Since the beginning of history, too often women’s achievements have been overlooked, which has also continued over the last 40 years with the creation of the video games industry. Finally, these pioneering women will finally be acknowledged with the Yarra Ranges Regional Museum putting on an exhibition 'Code Breakers'from the March 5 to 15.
Just some of the pioneering women included in the exhibition include Katharine Neil, an independent Game Developer and Director of the hugely controversial and influential gameEscape From Woomera, Maru Nihoniho, the founder and Managing Director of Media Interactive and recipient of a New Zealand Order of Merit for her service to the gaming industry, and Siobhan Reddy, the co-founder and Studio Director of Media Molecule was named in Fortune's 10 most powerful women in gaming.
The exhibition is set to explore the journey of women in the gaming industry, particularly those women from Australia and New Zealand. It’s fair to say the stereotype of people working in video games is probably males in their 20s wearing hoodies but that couldn’t be further from the truth and this exhibition is showcasing the reality of the industry.
The exhibition most excitingly isn’t just informative, but also interactive. Visitors will be able to play a vast array of video games produced and created by women working in different areas of the video games industry.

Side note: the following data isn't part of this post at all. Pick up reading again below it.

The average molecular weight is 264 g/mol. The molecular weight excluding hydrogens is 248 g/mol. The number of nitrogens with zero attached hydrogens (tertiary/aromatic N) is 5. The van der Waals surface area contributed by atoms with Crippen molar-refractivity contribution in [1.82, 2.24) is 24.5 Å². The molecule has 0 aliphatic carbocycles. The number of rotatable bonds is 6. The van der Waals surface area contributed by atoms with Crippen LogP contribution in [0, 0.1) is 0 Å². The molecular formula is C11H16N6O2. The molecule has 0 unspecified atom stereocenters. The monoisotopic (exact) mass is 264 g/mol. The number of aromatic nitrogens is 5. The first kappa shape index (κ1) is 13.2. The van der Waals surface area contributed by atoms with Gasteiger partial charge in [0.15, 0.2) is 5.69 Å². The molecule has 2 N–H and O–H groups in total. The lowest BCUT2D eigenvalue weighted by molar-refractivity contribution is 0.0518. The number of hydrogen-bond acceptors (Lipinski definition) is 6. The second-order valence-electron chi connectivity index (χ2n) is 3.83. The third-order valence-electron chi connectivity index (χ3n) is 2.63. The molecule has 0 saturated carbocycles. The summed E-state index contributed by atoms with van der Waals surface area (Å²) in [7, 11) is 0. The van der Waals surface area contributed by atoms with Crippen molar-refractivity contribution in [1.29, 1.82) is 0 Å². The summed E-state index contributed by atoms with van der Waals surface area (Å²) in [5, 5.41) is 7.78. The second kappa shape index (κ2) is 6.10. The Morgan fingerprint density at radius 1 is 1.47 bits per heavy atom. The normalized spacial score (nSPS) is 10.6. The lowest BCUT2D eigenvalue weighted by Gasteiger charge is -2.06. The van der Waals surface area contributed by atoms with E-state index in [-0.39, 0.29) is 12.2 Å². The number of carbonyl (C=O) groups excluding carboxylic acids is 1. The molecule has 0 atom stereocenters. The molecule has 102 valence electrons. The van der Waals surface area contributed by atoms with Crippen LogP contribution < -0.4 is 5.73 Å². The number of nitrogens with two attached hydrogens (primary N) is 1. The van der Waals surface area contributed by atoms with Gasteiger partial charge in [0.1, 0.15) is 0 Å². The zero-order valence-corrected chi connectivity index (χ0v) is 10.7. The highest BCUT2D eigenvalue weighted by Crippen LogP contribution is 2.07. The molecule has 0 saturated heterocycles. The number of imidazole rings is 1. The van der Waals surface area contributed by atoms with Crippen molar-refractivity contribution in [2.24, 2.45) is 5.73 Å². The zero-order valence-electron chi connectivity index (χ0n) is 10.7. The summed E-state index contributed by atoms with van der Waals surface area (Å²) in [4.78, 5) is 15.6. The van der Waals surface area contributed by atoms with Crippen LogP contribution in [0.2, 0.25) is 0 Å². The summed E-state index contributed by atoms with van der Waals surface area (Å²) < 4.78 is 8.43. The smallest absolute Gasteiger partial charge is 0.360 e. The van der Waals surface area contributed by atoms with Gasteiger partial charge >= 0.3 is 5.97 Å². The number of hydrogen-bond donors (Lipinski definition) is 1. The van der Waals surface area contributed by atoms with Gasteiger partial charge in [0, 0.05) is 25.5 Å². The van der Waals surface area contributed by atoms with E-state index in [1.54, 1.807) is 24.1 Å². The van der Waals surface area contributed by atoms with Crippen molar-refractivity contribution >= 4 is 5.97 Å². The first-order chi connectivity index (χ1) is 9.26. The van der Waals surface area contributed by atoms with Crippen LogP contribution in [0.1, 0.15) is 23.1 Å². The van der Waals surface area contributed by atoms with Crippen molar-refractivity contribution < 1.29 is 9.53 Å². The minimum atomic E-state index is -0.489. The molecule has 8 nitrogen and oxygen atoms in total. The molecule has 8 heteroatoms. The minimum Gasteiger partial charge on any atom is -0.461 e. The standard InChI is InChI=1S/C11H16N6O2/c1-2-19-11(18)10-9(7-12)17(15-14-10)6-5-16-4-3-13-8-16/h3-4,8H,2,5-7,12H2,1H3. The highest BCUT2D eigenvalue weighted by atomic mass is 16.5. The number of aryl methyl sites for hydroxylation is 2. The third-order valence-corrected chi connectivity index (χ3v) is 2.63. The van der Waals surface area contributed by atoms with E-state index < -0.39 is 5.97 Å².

Visitors can deliver pizzas and crush bullies inNinja Pizza Girl, join an animal clan inArmelloor race souped-up cars inNeed For Speed: No Limits. From platformers and role-playing strategy digital board games through to graphical adventure and racing games, this exhibition really offers something for everyone at every skill level.
“We are excited to host 'Code Breakers' at Yarra Ranges Regional Museum,” said Yarra Ranges Deputy Mayor Cr Johanna Skelton.
“The exhibition offers a brilliant opportunity to bring focus to the achievements of women in creative technologies, as well as exploring the positive social impacts of gaming and its narrative, educational and artistic potentials.”
As part of International Women’s Day, the museum will be hosting an online conversation 'On Gaming and Social Change' on Tuesday March 8 from 12pm to 1pm AEDT with the free event featuring a panel of women in gaming, speaking on their experiences and thoughts in the industry.
In attendance will be Lisy Kane, most recently a Producer at League of Geeks, co-founder of Girl Geek Academy and one of Forbes’ 30 Under 30 in the games category, Professor Larissa Hjorth, socially engaged artist and digital ethnographer, who is currently the Design and Creative Practice Platform director at RMIT University, and Caitlin Cronin, Paper House Producer shortlisted for the Trade Media 2018 Women in Games - Campaigner of the Year, for her work pitching, developing, and delivering the ACMI Gamers Club.
It's an exhibition certainly worth seeing and an excellent example of what International Women’s Day can and should be. You can see the free exhibition at theYarra Ranges Regional Museum.